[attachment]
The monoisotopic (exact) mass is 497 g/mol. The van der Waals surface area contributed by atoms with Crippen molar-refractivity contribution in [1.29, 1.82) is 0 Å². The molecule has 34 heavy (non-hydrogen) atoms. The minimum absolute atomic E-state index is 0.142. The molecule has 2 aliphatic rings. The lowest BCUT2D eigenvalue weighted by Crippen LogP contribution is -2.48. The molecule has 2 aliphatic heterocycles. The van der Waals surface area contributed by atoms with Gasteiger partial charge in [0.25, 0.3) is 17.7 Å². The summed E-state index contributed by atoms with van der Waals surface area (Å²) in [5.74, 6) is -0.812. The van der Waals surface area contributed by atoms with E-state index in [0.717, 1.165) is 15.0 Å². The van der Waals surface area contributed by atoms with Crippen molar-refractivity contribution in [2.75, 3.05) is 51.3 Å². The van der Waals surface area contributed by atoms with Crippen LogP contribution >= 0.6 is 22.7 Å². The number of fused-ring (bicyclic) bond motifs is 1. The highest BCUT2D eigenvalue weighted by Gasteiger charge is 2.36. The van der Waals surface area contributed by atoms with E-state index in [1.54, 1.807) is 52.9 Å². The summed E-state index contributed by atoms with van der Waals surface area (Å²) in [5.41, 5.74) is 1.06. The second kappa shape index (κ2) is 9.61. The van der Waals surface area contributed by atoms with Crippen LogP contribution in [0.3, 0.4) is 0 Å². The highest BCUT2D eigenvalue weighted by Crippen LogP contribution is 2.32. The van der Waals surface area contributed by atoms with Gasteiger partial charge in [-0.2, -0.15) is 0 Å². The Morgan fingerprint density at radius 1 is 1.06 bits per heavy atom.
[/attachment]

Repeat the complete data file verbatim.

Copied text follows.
The monoisotopic (exact) mass is 497 g/mol. The van der Waals surface area contributed by atoms with Crippen molar-refractivity contribution in [1.29, 1.82) is 0 Å². The molecule has 34 heavy (non-hydrogen) atoms. The minimum absolute atomic E-state index is 0.142. The molecule has 2 aliphatic rings. The lowest BCUT2D eigenvalue weighted by Crippen LogP contribution is -2.48. The molecule has 2 aliphatic heterocycles. The van der Waals surface area contributed by atoms with Gasteiger partial charge in [0.25, 0.3) is 17.7 Å². The summed E-state index contributed by atoms with van der Waals surface area (Å²) in [5.74, 6) is -0.812. The van der Waals surface area contributed by atoms with E-state index in [0.717, 1.165) is 15.0 Å². The van der Waals surface area contributed by atoms with Crippen molar-refractivity contribution in [2.75, 3.05) is 51.3 Å². The van der Waals surface area contributed by atoms with Crippen LogP contribution >= 0.6 is 22.7 Å². The number of fused-ring (bicyclic) bond motifs is 1. The highest BCUT2D eigenvalue weighted by Gasteiger charge is 2.36. The van der Waals surface area contributed by atoms with E-state index in [1.54, 1.807) is 52.9 Å². The summed E-state index contributed by atoms with van der Waals surface area (Å²) in [5.41, 5.74) is 1.06. The second kappa shape index (κ2) is 9.61. The van der Waals surface area contributed by atoms with Crippen LogP contribution in [0.3, 0.4) is 0 Å². The highest BCUT2D eigenvalue weighted by Crippen LogP contribution is 2.32. The van der Waals surface area contributed by atoms with Gasteiger partial charge in [-0.2, -0.15) is 0 Å². The Morgan fingerprint density at radius 1 is 1.06 bits per heavy atom.